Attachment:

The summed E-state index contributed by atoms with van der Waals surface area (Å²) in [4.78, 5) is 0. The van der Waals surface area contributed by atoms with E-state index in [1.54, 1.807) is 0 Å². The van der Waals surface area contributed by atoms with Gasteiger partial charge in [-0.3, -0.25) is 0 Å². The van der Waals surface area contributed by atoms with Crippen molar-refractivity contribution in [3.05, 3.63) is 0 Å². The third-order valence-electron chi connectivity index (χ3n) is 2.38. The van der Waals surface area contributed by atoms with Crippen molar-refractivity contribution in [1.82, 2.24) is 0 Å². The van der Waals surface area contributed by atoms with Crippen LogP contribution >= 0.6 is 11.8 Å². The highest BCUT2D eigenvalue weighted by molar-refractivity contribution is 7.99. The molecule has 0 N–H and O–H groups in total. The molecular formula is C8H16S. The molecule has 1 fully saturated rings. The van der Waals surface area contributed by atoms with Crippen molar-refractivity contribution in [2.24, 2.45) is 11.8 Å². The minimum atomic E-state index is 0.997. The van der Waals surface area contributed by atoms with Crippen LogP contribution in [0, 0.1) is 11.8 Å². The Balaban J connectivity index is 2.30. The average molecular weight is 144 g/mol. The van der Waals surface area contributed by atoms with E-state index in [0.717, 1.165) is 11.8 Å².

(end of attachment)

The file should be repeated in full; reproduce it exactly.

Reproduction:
The summed E-state index contributed by atoms with van der Waals surface area (Å²) in [4.78, 5) is 0. The van der Waals surface area contributed by atoms with E-state index in [1.54, 1.807) is 0 Å². The van der Waals surface area contributed by atoms with Gasteiger partial charge in [-0.3, -0.25) is 0 Å². The van der Waals surface area contributed by atoms with Crippen molar-refractivity contribution in [3.05, 3.63) is 0 Å². The third-order valence-electron chi connectivity index (χ3n) is 2.38. The van der Waals surface area contributed by atoms with Crippen molar-refractivity contribution in [1.82, 2.24) is 0 Å². The van der Waals surface area contributed by atoms with Crippen LogP contribution >= 0.6 is 11.8 Å². The highest BCUT2D eigenvalue weighted by molar-refractivity contribution is 7.99. The molecule has 0 N–H and O–H groups in total. The molecular formula is C8H16S. The molecule has 1 fully saturated rings. The van der Waals surface area contributed by atoms with Crippen molar-refractivity contribution in [2.24, 2.45) is 11.8 Å². The minimum atomic E-state index is 0.997. The van der Waals surface area contributed by atoms with Crippen LogP contribution in [0, 0.1) is 11.8 Å². The Balaban J connectivity index is 2.30. The average molecular weight is 144 g/mol. The van der Waals surface area contributed by atoms with E-state index in [0.717, 1.165) is 11.8 Å².